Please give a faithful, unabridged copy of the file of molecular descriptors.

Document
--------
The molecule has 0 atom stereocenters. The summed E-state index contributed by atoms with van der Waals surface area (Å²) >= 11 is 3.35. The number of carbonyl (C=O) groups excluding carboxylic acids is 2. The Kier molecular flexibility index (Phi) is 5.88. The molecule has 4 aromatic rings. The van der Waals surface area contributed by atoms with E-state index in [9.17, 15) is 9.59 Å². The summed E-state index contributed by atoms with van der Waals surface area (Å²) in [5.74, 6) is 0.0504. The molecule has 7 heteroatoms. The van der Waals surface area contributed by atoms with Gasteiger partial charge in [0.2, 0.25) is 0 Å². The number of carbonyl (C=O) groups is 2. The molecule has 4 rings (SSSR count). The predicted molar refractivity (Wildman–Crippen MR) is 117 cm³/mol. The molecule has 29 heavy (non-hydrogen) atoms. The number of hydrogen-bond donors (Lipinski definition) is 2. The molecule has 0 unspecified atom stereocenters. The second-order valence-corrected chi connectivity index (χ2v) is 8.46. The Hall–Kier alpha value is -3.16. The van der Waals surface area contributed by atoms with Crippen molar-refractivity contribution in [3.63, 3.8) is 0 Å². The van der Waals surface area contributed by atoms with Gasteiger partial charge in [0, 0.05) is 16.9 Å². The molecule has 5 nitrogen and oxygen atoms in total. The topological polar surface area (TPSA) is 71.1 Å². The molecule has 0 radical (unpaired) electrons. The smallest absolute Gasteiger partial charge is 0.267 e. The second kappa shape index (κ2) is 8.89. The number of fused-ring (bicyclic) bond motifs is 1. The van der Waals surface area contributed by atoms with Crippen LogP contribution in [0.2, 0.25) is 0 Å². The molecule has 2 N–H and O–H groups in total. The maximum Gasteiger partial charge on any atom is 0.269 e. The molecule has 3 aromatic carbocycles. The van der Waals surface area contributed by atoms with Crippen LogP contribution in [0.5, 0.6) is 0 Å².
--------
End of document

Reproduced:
The molecule has 0 atom stereocenters. The summed E-state index contributed by atoms with van der Waals surface area (Å²) >= 11 is 3.35. The number of carbonyl (C=O) groups excluding carboxylic acids is 2. The Kier molecular flexibility index (Phi) is 5.88. The molecule has 4 aromatic rings. The van der Waals surface area contributed by atoms with E-state index in [9.17, 15) is 9.59 Å². The summed E-state index contributed by atoms with van der Waals surface area (Å²) in [5.74, 6) is 0.0504. The molecule has 7 heteroatoms. The van der Waals surface area contributed by atoms with Gasteiger partial charge in [0.2, 0.25) is 0 Å². The number of carbonyl (C=O) groups is 2. The molecule has 4 rings (SSSR count). The predicted molar refractivity (Wildman–Crippen MR) is 117 cm³/mol. The molecule has 29 heavy (non-hydrogen) atoms. The number of hydrogen-bond donors (Lipinski definition) is 2. The molecule has 0 unspecified atom stereocenters. The second-order valence-corrected chi connectivity index (χ2v) is 8.46. The Hall–Kier alpha value is -3.16. The van der Waals surface area contributed by atoms with Crippen molar-refractivity contribution in [3.63, 3.8) is 0 Å². The van der Waals surface area contributed by atoms with Gasteiger partial charge in [0, 0.05) is 16.9 Å². The molecule has 5 nitrogen and oxygen atoms in total. The topological polar surface area (TPSA) is 71.1 Å². The molecule has 0 radical (unpaired) electrons. The smallest absolute Gasteiger partial charge is 0.267 e. The second kappa shape index (κ2) is 8.89. The number of fused-ring (bicyclic) bond motifs is 1. The van der Waals surface area contributed by atoms with Crippen LogP contribution in [0.2, 0.25) is 0 Å². The molecule has 2 N–H and O–H groups in total. The maximum Gasteiger partial charge on any atom is 0.269 e. The molecule has 3 aromatic carbocycles. The van der Waals surface area contributed by atoms with Crippen LogP contribution in [0.5, 0.6) is 0 Å².